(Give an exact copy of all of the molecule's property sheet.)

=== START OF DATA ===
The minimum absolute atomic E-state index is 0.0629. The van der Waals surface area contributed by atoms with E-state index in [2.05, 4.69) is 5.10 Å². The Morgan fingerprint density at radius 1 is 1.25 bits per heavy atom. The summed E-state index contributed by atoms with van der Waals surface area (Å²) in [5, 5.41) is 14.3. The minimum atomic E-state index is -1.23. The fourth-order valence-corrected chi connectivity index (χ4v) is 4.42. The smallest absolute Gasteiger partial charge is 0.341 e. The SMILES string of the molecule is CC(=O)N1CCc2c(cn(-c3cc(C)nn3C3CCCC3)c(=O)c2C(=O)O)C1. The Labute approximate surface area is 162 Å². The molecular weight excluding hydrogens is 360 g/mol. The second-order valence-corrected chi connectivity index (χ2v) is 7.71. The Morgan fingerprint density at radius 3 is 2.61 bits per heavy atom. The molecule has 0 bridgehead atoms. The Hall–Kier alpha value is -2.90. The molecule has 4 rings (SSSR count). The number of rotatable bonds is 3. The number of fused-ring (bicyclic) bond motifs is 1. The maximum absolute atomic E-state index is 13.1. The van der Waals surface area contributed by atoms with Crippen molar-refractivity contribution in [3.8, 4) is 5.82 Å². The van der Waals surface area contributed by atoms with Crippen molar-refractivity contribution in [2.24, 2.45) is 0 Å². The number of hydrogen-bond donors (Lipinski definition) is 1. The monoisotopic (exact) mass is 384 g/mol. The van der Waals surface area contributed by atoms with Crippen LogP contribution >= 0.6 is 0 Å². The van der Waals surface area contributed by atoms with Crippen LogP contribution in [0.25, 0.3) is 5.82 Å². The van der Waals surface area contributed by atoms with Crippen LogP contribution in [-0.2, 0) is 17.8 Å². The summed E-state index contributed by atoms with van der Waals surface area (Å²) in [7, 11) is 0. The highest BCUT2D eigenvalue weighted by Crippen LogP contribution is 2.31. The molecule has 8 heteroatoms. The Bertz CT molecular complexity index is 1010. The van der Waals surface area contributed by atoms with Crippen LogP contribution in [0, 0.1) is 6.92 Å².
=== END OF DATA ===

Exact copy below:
The minimum absolute atomic E-state index is 0.0629. The van der Waals surface area contributed by atoms with E-state index in [2.05, 4.69) is 5.10 Å². The Morgan fingerprint density at radius 1 is 1.25 bits per heavy atom. The summed E-state index contributed by atoms with van der Waals surface area (Å²) in [5, 5.41) is 14.3. The minimum atomic E-state index is -1.23. The fourth-order valence-corrected chi connectivity index (χ4v) is 4.42. The smallest absolute Gasteiger partial charge is 0.341 e. The SMILES string of the molecule is CC(=O)N1CCc2c(cn(-c3cc(C)nn3C3CCCC3)c(=O)c2C(=O)O)C1. The Labute approximate surface area is 162 Å². The molecular weight excluding hydrogens is 360 g/mol. The second-order valence-corrected chi connectivity index (χ2v) is 7.71. The Morgan fingerprint density at radius 3 is 2.61 bits per heavy atom. The molecule has 0 bridgehead atoms. The Hall–Kier alpha value is -2.90. The molecule has 4 rings (SSSR count). The number of rotatable bonds is 3. The number of fused-ring (bicyclic) bond motifs is 1. The maximum absolute atomic E-state index is 13.1. The van der Waals surface area contributed by atoms with Crippen molar-refractivity contribution in [3.8, 4) is 5.82 Å². The van der Waals surface area contributed by atoms with Crippen molar-refractivity contribution in [2.24, 2.45) is 0 Å². The number of hydrogen-bond donors (Lipinski definition) is 1. The monoisotopic (exact) mass is 384 g/mol. The van der Waals surface area contributed by atoms with Crippen LogP contribution >= 0.6 is 0 Å². The van der Waals surface area contributed by atoms with Crippen LogP contribution in [0.25, 0.3) is 5.82 Å². The van der Waals surface area contributed by atoms with Crippen LogP contribution in [-0.2, 0) is 17.8 Å². The summed E-state index contributed by atoms with van der Waals surface area (Å²) in [7, 11) is 0. The highest BCUT2D eigenvalue weighted by Crippen LogP contribution is 2.31. The molecule has 8 heteroatoms. The Bertz CT molecular complexity index is 1010. The van der Waals surface area contributed by atoms with Crippen LogP contribution in [0, 0.1) is 6.92 Å².